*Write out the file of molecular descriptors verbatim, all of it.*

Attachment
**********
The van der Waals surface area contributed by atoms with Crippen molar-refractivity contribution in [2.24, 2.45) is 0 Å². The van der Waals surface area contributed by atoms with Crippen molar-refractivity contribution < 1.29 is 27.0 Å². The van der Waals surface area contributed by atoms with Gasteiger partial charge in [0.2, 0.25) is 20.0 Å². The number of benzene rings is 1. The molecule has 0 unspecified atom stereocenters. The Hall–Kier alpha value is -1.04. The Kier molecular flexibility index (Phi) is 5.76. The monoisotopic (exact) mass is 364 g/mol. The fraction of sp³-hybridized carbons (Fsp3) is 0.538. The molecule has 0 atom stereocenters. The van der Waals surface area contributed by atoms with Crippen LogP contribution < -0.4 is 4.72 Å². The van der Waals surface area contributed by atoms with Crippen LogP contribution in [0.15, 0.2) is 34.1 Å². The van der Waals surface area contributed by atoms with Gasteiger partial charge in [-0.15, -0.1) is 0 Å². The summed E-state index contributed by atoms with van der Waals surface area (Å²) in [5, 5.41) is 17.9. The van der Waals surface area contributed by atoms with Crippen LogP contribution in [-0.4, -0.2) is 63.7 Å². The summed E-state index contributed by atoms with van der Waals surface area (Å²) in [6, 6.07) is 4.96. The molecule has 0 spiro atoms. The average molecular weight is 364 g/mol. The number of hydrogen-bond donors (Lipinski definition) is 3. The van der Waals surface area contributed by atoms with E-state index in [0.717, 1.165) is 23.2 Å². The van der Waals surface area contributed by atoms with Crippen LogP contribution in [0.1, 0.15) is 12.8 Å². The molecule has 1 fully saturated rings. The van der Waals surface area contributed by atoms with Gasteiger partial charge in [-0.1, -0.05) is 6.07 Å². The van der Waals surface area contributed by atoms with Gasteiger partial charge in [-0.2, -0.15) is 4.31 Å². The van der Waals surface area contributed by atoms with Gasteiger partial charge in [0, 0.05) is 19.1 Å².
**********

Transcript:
The van der Waals surface area contributed by atoms with Crippen molar-refractivity contribution in [2.24, 2.45) is 0 Å². The van der Waals surface area contributed by atoms with Crippen molar-refractivity contribution < 1.29 is 27.0 Å². The van der Waals surface area contributed by atoms with Gasteiger partial charge in [0.2, 0.25) is 20.0 Å². The number of benzene rings is 1. The molecule has 0 unspecified atom stereocenters. The Hall–Kier alpha value is -1.04. The Kier molecular flexibility index (Phi) is 5.76. The monoisotopic (exact) mass is 364 g/mol. The fraction of sp³-hybridized carbons (Fsp3) is 0.538. The molecule has 0 atom stereocenters. The van der Waals surface area contributed by atoms with Crippen LogP contribution < -0.4 is 4.72 Å². The van der Waals surface area contributed by atoms with Crippen LogP contribution in [0.15, 0.2) is 34.1 Å². The van der Waals surface area contributed by atoms with Gasteiger partial charge in [-0.15, -0.1) is 0 Å². The summed E-state index contributed by atoms with van der Waals surface area (Å²) in [5, 5.41) is 17.9. The van der Waals surface area contributed by atoms with Crippen LogP contribution in [-0.4, -0.2) is 63.7 Å². The summed E-state index contributed by atoms with van der Waals surface area (Å²) in [6, 6.07) is 4.96. The molecule has 0 spiro atoms. The average molecular weight is 364 g/mol. The number of hydrogen-bond donors (Lipinski definition) is 3. The van der Waals surface area contributed by atoms with E-state index in [0.717, 1.165) is 23.2 Å². The van der Waals surface area contributed by atoms with Crippen LogP contribution in [0.1, 0.15) is 12.8 Å². The molecule has 1 fully saturated rings. The van der Waals surface area contributed by atoms with Gasteiger partial charge in [-0.1, -0.05) is 6.07 Å². The van der Waals surface area contributed by atoms with Gasteiger partial charge in [-0.2, -0.15) is 4.31 Å². The van der Waals surface area contributed by atoms with Gasteiger partial charge in [0, 0.05) is 19.1 Å².